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ARTICLES >> Environment Articles

South Australian Murray Darling Basin Soil Reclamation Project

Posted by Bestprac on Sep 05 2012

Andrew Graham, Productive Nutrition.

Wind and water erosion are major factors that contribute to the loss of soil in the South Australia Murray Darling Basin (SA MDB) rangelands, particularly where ground cover has been eroded from drought or overgrazing. It is said that soil loss, through the degraded areas of the SA MDB rangelands, is between 330,000-440,000 tonnes per annum (Lewis 2009). The total value of this soil loss is estimated to be in excess of $600,000 per annum.

Erosion of clay plans on the current siteA recent photograph taken at a Soil Reclamation Project site (Figure 1 left) shows the erosion of clay plans, a problem that is common and of concern to many.

Productive Nutrition Pty Ltd recently met with project collaborators, Ian Warnes of Woolgangi Station, Richard Riggs of Murkaby Station and John Wood, Natural Resources, SA Murray Darling Basin (Burra office), who are participating in a project to investigate and assess the efficiency and cost benefit of different land management practices which may reduce soil erosion. Ian and Richard have kindly offered their land, time and extensive knowledge to assist with trial sites on each of their properties. This project is supported through funding from the Australian Government's Caring for our Country.

At the trial sites furrows will be ripped at 3 metre spacings and 5 metre spacings to determine the more optimal spacing and also at two different seeding rates (1.5 kg/ha and 3kg/ha), to determine which rate is more cost efficient. Figure 2, below, shows three different furrowing techniques that have been used in the past. For this project, a mouldboard plough will be used to cut deep rip lines (30 centimetres), giving the plants every chance of germination before furrows seal. Ian and Richard both agree that the deeper the rip line, the greater the reduction in wind erosion, which increases the length of time before furrows are filled in by erosion and which then provides for the best chance of revegetation.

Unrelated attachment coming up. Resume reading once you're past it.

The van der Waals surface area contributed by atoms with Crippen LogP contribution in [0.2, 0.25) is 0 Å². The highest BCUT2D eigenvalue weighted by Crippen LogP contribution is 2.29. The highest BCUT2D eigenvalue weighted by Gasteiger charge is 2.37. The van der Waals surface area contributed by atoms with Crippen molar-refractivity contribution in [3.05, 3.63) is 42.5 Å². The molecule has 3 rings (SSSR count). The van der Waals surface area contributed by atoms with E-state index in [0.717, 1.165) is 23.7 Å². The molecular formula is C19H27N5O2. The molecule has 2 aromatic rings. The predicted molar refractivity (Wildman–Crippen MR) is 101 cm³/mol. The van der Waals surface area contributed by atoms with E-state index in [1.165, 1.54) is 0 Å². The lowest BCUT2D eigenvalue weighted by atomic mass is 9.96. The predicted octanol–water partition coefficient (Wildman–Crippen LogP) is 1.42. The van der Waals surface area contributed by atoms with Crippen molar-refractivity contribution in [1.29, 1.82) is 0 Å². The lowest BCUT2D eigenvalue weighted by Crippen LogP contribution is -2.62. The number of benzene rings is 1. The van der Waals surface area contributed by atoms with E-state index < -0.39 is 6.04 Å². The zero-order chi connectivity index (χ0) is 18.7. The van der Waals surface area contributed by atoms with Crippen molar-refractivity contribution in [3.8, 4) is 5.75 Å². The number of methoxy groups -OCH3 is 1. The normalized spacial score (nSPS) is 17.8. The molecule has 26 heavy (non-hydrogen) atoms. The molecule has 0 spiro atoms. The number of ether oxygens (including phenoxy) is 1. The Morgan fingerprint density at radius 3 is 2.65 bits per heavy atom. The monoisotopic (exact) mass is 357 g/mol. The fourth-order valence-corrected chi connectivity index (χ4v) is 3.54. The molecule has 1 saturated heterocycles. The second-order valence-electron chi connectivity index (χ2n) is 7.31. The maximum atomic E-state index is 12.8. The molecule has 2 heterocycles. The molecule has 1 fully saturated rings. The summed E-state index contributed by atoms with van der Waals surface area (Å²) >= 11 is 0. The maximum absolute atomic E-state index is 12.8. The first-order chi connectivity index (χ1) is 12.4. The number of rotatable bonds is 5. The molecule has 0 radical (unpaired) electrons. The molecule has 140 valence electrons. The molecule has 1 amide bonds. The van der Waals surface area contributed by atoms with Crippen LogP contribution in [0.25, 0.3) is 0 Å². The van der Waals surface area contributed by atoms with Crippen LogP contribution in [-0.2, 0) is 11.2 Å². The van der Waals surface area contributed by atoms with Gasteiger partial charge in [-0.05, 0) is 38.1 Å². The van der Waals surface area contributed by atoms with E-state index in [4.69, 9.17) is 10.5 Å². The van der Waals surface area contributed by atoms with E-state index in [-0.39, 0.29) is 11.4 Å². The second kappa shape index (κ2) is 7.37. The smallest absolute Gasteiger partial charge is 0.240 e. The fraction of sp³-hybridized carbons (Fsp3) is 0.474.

The site on Ian’s property will not be grazed, whereas the site on Richard’s property will be grazed, providing the opportunity to monitor the impact of grazing on a range of species, some more palatable than others.

Well known natural resource specialist, Merri Tothill, worked with Andrew Graham of Productive Nutrition to assess the sites before the revegetation trial furrows to be revegetated were ripped. The soil surface is thin and loamy, over red crumbly clayey subsoil, calcareous with depth and including variable gypsum accumulations. 25 plant species were identified in the trial site area, of which many were collected to analyse for their nutritive value and mineral status.

Moulboard plough (ungrazed)Triple plough (grazed)Deep rip (ungrazed)

Figures above: Triple plough (grazed), deep rip (ungrazed), mouldboard plough (ungrazed)

A list of the plant species selected to use for revegetation is listed in table 1, below. Species were selected based on their endemism, type, palatability and availability.

Scientific Name Common Name
Acacia nyssophylla  
Acacia oswaldii Umbrella Wattle
Atriplex Vesicaria Bladder saltbush
Enclyeana Tomentosa Ruby saltbush
Maireana pyramidata Black bluebush, sago bush, shrubby bluebush
Rhagodia spinescens Thorny saltbush, spiny saltbush, hedge saltbush, creeping saltbush, berry saltbush
Atriplex nummularia Old man saltbush
Austrostipa nitida Spear grass
Casuarina cristata Black Oak, Inland Sheoak
Danthonia caespitosa Ringed wallaby grass
Lavatera plebeia Native holly hock
Tetragonia dipeta  
Tetragonia eremaea  

 

 

 

 

 

 

 

 

 

 

 

 


Throughout the trial Productive Nutrition will be collecting data, including grazing preference and the nutritional value of plant species.  An onsite workshop is planned for November 2012 which will look at the germination of the various plant species and discuss their value to livestock. How to identify plants is critical when considering this process and this important and interesting topic will be covered by Merri Tothill, with hands on exercises to assist participants develop and practice their skills.

Please contact Andrew Graham, Productive Nutrition, for further information or to register for November’s workshop. All welcome.
Phone: 08 8842 3192
Email: andrew@productivenutrition.com.au

 

Last changed: Sep 06 2012

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